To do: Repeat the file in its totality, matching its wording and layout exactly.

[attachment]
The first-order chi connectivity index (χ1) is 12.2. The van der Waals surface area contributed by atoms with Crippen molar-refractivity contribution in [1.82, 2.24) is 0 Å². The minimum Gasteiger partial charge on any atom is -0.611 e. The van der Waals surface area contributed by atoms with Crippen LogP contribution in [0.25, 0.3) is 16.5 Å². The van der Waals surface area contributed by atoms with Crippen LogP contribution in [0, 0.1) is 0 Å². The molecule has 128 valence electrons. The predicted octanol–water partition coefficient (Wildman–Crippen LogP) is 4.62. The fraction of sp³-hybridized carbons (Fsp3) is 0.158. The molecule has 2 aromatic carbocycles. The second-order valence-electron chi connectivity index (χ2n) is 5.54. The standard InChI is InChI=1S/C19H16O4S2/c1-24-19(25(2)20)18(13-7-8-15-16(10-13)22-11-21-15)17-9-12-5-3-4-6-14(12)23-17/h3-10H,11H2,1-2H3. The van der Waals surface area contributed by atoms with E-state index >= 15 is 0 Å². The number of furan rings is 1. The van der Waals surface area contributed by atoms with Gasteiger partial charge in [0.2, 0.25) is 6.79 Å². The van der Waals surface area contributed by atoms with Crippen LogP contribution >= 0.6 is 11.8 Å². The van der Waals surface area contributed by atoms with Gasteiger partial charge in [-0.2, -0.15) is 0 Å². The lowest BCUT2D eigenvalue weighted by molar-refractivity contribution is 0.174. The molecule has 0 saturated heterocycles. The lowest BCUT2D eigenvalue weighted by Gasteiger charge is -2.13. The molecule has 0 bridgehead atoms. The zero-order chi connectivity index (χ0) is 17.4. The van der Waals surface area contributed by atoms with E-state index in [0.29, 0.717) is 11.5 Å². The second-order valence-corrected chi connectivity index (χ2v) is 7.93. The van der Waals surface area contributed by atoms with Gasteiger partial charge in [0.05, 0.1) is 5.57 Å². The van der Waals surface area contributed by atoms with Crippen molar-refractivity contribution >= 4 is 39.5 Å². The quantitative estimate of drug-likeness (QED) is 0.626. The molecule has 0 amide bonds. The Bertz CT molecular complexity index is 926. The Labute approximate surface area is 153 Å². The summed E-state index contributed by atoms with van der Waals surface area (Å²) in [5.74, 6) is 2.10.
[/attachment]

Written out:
The first-order chi connectivity index (χ1) is 12.2. The van der Waals surface area contributed by atoms with Crippen molar-refractivity contribution in [1.82, 2.24) is 0 Å². The minimum Gasteiger partial charge on any atom is -0.611 e. The van der Waals surface area contributed by atoms with Crippen LogP contribution in [0.25, 0.3) is 16.5 Å². The van der Waals surface area contributed by atoms with Crippen LogP contribution in [0, 0.1) is 0 Å². The molecule has 128 valence electrons. The predicted octanol–water partition coefficient (Wildman–Crippen LogP) is 4.62. The fraction of sp³-hybridized carbons (Fsp3) is 0.158. The molecule has 2 aromatic carbocycles. The second-order valence-electron chi connectivity index (χ2n) is 5.54. The standard InChI is InChI=1S/C19H16O4S2/c1-24-19(25(2)20)18(13-7-8-15-16(10-13)22-11-21-15)17-9-12-5-3-4-6-14(12)23-17/h3-10H,11H2,1-2H3. The van der Waals surface area contributed by atoms with E-state index >= 15 is 0 Å². The number of furan rings is 1. The van der Waals surface area contributed by atoms with Gasteiger partial charge in [0.2, 0.25) is 6.79 Å². The van der Waals surface area contributed by atoms with Crippen LogP contribution >= 0.6 is 11.8 Å². The van der Waals surface area contributed by atoms with Gasteiger partial charge in [-0.2, -0.15) is 0 Å². The lowest BCUT2D eigenvalue weighted by molar-refractivity contribution is 0.174. The molecule has 0 saturated heterocycles. The lowest BCUT2D eigenvalue weighted by Gasteiger charge is -2.13. The molecule has 0 bridgehead atoms. The zero-order chi connectivity index (χ0) is 17.4. The van der Waals surface area contributed by atoms with E-state index in [0.29, 0.717) is 11.5 Å². The second-order valence-corrected chi connectivity index (χ2v) is 7.93. The van der Waals surface area contributed by atoms with Gasteiger partial charge in [0.05, 0.1) is 5.57 Å². The van der Waals surface area contributed by atoms with Crippen molar-refractivity contribution >= 4 is 39.5 Å². The quantitative estimate of drug-likeness (QED) is 0.626. The molecule has 0 amide bonds. The Bertz CT molecular complexity index is 926. The Labute approximate surface area is 153 Å². The summed E-state index contributed by atoms with van der Waals surface area (Å²) in [5.74, 6) is 2.10.